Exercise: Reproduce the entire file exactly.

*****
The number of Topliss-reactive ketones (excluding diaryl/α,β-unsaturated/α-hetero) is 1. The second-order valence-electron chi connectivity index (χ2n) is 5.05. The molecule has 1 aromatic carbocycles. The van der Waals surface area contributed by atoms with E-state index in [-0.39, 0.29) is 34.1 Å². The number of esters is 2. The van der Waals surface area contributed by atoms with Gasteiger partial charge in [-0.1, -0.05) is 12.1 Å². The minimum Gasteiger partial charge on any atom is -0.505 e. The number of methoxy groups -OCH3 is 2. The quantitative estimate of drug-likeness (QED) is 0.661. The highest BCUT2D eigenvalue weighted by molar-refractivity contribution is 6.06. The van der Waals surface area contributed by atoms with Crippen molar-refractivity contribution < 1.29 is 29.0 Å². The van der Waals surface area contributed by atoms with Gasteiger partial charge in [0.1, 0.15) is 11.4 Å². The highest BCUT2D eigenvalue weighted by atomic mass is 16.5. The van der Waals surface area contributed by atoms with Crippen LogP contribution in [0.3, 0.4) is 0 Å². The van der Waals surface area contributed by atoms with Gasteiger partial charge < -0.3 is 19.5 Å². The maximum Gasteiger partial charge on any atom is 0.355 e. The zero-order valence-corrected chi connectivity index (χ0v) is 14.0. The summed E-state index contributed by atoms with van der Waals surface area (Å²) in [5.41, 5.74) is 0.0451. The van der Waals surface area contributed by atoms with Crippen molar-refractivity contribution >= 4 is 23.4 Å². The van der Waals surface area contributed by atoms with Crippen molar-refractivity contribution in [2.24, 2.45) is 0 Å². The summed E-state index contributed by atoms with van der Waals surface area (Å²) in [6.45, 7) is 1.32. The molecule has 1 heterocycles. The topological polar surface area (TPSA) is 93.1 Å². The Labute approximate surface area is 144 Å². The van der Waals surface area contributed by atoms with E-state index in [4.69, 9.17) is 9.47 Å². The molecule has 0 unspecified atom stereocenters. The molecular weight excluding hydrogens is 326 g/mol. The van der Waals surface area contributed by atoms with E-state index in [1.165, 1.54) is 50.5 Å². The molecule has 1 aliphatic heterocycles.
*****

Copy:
The number of Topliss-reactive ketones (excluding diaryl/α,β-unsaturated/α-hetero) is 1. The second-order valence-electron chi connectivity index (χ2n) is 5.05. The molecule has 1 aromatic carbocycles. The van der Waals surface area contributed by atoms with E-state index in [-0.39, 0.29) is 34.1 Å². The number of esters is 2. The van der Waals surface area contributed by atoms with Gasteiger partial charge in [-0.1, -0.05) is 12.1 Å². The minimum Gasteiger partial charge on any atom is -0.505 e. The number of methoxy groups -OCH3 is 2. The quantitative estimate of drug-likeness (QED) is 0.661. The highest BCUT2D eigenvalue weighted by molar-refractivity contribution is 6.06. The van der Waals surface area contributed by atoms with Crippen molar-refractivity contribution < 1.29 is 29.0 Å². The van der Waals surface area contributed by atoms with Gasteiger partial charge in [0.1, 0.15) is 11.4 Å². The highest BCUT2D eigenvalue weighted by atomic mass is 16.5. The van der Waals surface area contributed by atoms with Crippen LogP contribution in [0.3, 0.4) is 0 Å². The van der Waals surface area contributed by atoms with Gasteiger partial charge < -0.3 is 19.5 Å². The maximum Gasteiger partial charge on any atom is 0.355 e. The zero-order valence-corrected chi connectivity index (χ0v) is 14.0. The summed E-state index contributed by atoms with van der Waals surface area (Å²) in [5.41, 5.74) is 0.0451. The van der Waals surface area contributed by atoms with Crippen molar-refractivity contribution >= 4 is 23.4 Å². The van der Waals surface area contributed by atoms with Crippen molar-refractivity contribution in [2.24, 2.45) is 0 Å². The summed E-state index contributed by atoms with van der Waals surface area (Å²) in [6.45, 7) is 1.32. The molecule has 1 heterocycles. The topological polar surface area (TPSA) is 93.1 Å². The Labute approximate surface area is 144 Å². The van der Waals surface area contributed by atoms with E-state index in [4.69, 9.17) is 9.47 Å². The molecule has 0 unspecified atom stereocenters. The molecular weight excluding hydrogens is 326 g/mol. The van der Waals surface area contributed by atoms with E-state index in [1.165, 1.54) is 50.5 Å². The molecule has 1 aliphatic heterocycles.